“We are not winning, instead we are submitting to the virus. Nations that are far more serious than us and that have policies in place to combat the pandemic have not made serious headway. So, how do we hope to win when practically, nothing is being done. Nigerians keep flouting the safety protocols at will. Just go to under the bridge at Ikeja and observe the level of compliance to the use of face masks. Check the buses or go inside Computer Village to see if there is physical distancing of any nature. Nigerians are not serious about precautions and the government seems tired of enforcement. So we are where we are, where everybody is free to contract the virus and is at liberty to infect others, in crowded markets, beer parlours, churches and mosques, inside crowded public transportation and of course, at home.”
In Ilorin, Kwara State, a woman visited her sick brother. She returned to her destination, got sick and in less than three days, she died. Her brother she visited died less than 24 hours after her death, while a third sibling, also died after she visited her sister in the hospital.
The above abridged story is known to many Nigerians, but there is no official confirmation of the cause of death of the siblings, but experts told DAILY POST that it is safe to classify them under Nigeria’s growing list of unexplained deaths during a global pandemic.
”It is common to hear reports of deaths that one is unable to fully explain. Though for every death these days, there is always suspicion that it could be COVID-19 but because Nigeria, first does not have a policy of compulsory conduct of autopsy to ascertain the cause of death and because there is no compulsory policy of death registration, as is obtainable in other countries, including some on the African continent, they remain mere suspicions and questionable,” a medical doctor had told DAILY POST in Abuja.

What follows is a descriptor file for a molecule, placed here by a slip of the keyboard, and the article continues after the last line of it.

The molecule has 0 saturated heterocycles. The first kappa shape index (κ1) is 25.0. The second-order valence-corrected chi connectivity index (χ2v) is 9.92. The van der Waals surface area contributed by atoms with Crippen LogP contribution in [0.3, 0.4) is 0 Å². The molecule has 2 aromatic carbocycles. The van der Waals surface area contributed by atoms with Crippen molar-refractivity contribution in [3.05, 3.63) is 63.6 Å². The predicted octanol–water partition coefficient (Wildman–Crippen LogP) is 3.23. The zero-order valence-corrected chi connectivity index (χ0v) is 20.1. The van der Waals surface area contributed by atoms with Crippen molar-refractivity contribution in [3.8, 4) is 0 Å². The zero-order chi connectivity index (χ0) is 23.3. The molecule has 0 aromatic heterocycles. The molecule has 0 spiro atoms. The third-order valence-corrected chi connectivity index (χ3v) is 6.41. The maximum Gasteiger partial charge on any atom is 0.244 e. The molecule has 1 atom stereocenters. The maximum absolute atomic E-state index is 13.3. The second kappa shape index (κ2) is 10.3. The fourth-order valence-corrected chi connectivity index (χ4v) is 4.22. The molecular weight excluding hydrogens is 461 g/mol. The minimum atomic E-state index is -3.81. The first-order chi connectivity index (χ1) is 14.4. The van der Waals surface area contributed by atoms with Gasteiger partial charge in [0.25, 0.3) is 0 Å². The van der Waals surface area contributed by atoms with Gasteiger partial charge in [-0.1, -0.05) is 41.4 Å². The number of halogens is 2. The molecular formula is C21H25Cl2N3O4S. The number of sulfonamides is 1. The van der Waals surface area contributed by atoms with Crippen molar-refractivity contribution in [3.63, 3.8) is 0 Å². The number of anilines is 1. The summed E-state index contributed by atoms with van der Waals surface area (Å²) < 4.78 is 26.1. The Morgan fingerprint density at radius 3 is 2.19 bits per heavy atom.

“People are dying just as they have always died, but the difference here is the sometimes ‘unexplained circumstances’ (to the lay man) under which they occur. Many of us are convinced that many more people have died lately, and it is COVID-19 related. But we do not have the statistics because Nigerians are getting reluctant even in visiting hospitals. They are afraid they may be told what is wrong with them is COVID-19. For many, COVID-19 is some kind of stigmatised sickness people must know they have. That’s the more reason people are dying because they refused to seek for help at the right time,” Dr. Melford, a Medical Director at an Ojodu Berger, Lagos based hospital said.
Speaking on the way forward, Dr. Melford reasoned that the government must intensify its public enlightenment engagements and also involve opinion leaders at the grassroots so as to make it much more effective.
Meanwhile, the Nigeria Centre for Disease Control, NCDC has confirmed 655 fresh cases of COVID-19 in 20 states and the Federal Capital Territory, Abuja. The total number of confirmed cases across the country now stands at 153,842.